My 2.5-Year-Old Is Sleeping Through the Night (Sorta)

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Nana holds a sleeping Felix, 2 days old.

As I’ve mentioned before, Felix still wasn’t sleeping through the night after his second birthday, and it seemed like it wasn’t going to happen any time soon. I love co-sleeping, and most nights, despite Felix’s continued desire to nurse frequently, it has been a pleasant experience–although in truth there have been many nights that were miserable exceptions.

Sleeping Without Nursing: An Impossible Goal?

Recently, I decided I wanted to wean Felix by the time he turns three (a subject for another post!), and that the all-night nursefest will be the first feeding to go.

The No-Cry Sleep Solution

When it came to a “sleep training” strategy, I long ago decided against any cry-it-out method. I bought Elizabeth Pantley’s The No-Cry Sleep Solution when Felix was six months old, and while in theory I love Pantley’s approach to babies and sleep, the process she recommended felt complicated when I tried to implement it.

When Felix turned two, I purchased The No-Cry Sleep Solution for Toddlers and Preschoolers, and this time swore I would really put Pantley’s suggestions into action. Again, every time I began the process, I was overwhelmed by too many steps and strategies–sleep logs, jotting down notes in the middle of the night, yanking my nipple from Felix’s mouth before he dozed each time we breastfed…I was too tired just reading the steps involved in Pantley’s plan to give it a fair shot.

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Dr. Jay Gordon: Changing Sleep Patterns in the Family Bed

A friend recommended Dr. Jay Gordon’s “sleep training” method, and it sounded simpler and more straighforward than The No-Cry Sleep Solution, although not quite as gentle.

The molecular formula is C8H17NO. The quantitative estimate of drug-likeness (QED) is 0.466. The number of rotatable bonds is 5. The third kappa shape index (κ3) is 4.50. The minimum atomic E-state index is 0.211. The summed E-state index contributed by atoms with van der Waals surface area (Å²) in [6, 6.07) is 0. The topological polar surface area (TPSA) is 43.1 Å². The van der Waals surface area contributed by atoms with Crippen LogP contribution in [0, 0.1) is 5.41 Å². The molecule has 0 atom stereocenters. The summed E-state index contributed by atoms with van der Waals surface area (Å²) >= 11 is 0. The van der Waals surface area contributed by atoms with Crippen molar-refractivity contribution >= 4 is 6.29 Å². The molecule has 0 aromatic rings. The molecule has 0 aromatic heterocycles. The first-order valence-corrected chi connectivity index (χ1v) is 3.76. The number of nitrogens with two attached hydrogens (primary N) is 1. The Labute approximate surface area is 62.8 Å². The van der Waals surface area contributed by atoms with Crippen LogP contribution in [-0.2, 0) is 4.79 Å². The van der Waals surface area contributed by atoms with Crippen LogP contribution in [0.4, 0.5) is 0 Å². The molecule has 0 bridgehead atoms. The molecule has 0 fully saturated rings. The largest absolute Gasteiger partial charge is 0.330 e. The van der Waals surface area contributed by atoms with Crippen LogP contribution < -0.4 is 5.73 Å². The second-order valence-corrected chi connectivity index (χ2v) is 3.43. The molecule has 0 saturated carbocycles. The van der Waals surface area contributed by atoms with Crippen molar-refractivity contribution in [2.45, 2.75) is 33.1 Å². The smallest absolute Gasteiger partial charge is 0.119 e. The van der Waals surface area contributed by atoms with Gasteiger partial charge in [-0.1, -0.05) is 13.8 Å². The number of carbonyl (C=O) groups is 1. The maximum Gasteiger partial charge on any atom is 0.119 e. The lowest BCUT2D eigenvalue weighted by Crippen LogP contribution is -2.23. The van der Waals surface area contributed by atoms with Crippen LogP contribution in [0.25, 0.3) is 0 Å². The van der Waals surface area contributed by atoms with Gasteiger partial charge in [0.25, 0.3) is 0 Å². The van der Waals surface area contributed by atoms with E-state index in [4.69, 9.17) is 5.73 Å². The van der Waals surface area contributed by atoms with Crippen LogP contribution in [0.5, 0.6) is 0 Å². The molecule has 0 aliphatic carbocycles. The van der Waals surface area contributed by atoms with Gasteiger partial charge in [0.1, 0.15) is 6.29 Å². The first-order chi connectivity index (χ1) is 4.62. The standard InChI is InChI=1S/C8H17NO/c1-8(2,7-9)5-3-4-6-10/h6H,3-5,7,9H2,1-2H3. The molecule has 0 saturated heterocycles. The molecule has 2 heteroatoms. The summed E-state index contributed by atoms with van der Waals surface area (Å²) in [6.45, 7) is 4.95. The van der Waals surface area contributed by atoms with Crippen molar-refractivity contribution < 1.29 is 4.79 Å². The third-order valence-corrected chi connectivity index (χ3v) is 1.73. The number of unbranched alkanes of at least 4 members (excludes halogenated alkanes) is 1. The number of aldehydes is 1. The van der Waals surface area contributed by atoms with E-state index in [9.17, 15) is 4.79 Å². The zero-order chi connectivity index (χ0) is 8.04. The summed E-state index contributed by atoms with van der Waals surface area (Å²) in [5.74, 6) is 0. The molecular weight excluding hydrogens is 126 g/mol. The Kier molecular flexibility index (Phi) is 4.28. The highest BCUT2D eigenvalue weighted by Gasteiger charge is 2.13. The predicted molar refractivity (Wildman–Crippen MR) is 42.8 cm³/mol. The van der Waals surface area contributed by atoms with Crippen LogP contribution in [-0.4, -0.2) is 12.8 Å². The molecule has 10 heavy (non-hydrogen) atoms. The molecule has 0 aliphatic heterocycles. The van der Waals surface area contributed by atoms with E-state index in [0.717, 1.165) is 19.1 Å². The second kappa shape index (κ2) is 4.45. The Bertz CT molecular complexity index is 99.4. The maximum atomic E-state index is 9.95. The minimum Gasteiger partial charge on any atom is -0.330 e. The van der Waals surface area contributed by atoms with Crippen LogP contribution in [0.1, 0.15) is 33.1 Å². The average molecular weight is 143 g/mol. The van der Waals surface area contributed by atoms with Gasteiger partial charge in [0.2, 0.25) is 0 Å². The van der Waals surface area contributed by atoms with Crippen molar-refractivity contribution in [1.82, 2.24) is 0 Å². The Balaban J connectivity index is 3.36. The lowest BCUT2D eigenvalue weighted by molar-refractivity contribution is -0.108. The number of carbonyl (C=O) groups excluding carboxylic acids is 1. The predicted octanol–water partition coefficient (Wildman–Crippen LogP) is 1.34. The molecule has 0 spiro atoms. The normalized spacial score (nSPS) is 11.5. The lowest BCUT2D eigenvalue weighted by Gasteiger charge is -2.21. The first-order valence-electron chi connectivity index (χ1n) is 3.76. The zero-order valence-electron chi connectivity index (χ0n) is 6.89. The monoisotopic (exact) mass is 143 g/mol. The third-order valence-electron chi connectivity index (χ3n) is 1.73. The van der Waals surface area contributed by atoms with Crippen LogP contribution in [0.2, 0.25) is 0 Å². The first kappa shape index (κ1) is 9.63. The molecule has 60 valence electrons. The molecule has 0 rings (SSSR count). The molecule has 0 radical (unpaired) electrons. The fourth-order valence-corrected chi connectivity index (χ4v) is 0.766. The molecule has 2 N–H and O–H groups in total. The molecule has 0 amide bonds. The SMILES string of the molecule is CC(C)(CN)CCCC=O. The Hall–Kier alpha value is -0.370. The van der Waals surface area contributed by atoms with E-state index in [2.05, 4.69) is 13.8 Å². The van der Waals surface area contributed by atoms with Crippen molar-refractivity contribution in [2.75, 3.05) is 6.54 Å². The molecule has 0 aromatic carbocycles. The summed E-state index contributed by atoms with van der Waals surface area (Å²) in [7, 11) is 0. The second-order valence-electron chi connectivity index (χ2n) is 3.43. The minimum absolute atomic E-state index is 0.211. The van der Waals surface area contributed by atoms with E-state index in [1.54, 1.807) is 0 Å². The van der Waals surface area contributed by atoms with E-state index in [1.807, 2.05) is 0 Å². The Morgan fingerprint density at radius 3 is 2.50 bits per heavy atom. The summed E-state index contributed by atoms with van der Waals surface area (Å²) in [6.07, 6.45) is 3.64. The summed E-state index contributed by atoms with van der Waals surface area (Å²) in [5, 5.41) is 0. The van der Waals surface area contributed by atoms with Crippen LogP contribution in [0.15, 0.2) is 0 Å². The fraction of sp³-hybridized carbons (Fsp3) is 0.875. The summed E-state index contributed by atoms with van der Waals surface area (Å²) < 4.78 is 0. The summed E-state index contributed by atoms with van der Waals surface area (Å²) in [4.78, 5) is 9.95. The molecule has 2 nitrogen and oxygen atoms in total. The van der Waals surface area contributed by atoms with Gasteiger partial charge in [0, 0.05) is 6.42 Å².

While Dr. Gordon’s plan is not a no-cry sleep training method, it is, in my opinion, a great alternative to the Weissbuth and Ferber methods (I’ve read both of those books, too).

At no point during Dr. Gordon’s plan is the baby or child left alone to cry, and you can continue to co-sleep throughout and after the process–in fact, Dr. Gordon recommends that you do. And unlike Pantley’s no-cry method, Dr. Gordon advocates a simple plan devoid of sleep logs or multiple strategies cobbled together–and it’s all over within about ten days. Best of all, there is no book to purchase and slog through–Dr. Gordon’s method is posted right on his website.

Needless to say, I love Dr. Gordon’s method. I didn’t find his explanation of the method to be totally easy to follow, so I will paraphrase it for you below.

Note: This is summary only; please refer to Dr. Gordon’s website to learn more about his sleep philosophy.

Dr. Jay Gordon’s Stance on Sleep

  • Babies should not be “trained” to sleep through the night before one year of age, and the older they are, the easier the process will be.
  • Co-sleeping is the best nighttime arrangement for most families; you do not have to put your child in her own bed in order for her to sleep through the night.
  • Trust your instincts. If, at any point during the implementation of Dr. Gordon’s plan–or any other sleep training method–it feels wrong, stop and try again in a few months.

 

Dr. Gordon’s 10-Day Sleep Plan for Babies One and Older